5 in stock
War Upon The Land
In this first book-length environmental history of the American Civil War, Lisa M. Brady argues that ideas about nature and the environment were central to the development and success of Union military strategy.
From the start of the war, both sides had to contend with forces of nature, even as they battled one another. Northern soldiers encountered unfamiliar landscapes in the South that suggested, to them, an uncivilized society’s failure to control nature. Under the leadership of Grant, Sherman, and Sheridan, the Union army increasingly targeted southern environments as the war dragged on. Whether digging canals, shooting livestock, or dramatically attempting to divert the Mississippi River, the Union aimed to assert mastery over nature by attacking the most potent aspect of southern identity and power-agriculture. Brady focuses on the siege of Vicksburg, the 1864 Shenandoah Valley campaign, marches through Georgia and the Carolinas, and events along the Mississippi River to examine this strategy and its devastating physical and psychological impact.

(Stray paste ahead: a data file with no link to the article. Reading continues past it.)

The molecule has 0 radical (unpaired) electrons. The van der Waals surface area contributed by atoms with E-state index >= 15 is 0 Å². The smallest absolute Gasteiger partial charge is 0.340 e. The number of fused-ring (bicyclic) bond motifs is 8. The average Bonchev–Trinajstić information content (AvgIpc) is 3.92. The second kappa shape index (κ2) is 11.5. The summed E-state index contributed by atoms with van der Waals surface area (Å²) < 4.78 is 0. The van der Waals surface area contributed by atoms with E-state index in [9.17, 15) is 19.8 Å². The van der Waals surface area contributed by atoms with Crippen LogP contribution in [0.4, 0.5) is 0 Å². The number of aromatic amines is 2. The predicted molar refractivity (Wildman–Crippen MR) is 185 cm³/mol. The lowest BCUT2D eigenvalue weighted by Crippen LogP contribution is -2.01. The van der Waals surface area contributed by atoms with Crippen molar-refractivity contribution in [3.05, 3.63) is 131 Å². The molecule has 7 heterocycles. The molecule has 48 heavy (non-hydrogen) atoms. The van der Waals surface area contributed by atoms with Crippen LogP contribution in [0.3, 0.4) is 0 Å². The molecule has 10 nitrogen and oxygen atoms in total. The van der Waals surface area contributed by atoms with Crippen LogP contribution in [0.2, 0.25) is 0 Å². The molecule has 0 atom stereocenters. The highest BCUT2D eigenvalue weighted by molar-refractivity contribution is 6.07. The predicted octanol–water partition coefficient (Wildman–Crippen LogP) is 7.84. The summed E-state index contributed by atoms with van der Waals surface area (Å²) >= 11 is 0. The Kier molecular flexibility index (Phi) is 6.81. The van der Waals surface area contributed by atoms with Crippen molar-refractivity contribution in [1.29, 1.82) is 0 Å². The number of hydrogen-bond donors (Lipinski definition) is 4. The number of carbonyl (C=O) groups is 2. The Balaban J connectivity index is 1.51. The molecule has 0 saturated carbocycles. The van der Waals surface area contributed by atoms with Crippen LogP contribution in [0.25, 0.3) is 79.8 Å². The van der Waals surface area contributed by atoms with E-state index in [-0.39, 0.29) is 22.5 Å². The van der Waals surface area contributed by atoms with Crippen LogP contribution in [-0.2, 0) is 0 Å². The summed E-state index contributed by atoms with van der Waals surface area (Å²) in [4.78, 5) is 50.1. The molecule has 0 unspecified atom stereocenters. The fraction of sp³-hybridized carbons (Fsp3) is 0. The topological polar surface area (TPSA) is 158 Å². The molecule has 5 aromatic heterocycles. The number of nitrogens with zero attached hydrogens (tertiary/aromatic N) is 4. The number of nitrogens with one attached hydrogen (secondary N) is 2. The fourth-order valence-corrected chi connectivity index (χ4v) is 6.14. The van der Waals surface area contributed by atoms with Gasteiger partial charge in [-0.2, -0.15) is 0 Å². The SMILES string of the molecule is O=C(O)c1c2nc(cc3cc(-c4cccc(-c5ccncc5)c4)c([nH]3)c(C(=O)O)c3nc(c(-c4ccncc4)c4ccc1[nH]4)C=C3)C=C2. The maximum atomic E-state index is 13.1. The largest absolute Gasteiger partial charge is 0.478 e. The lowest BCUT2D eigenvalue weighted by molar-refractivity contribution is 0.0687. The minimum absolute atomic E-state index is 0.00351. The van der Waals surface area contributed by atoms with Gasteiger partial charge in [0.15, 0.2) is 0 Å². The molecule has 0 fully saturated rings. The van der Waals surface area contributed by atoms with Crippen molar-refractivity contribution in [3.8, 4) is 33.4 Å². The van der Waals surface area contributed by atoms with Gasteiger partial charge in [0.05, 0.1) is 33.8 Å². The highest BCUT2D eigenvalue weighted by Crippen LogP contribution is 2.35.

|Dimensions||10 × 8 × 1 in|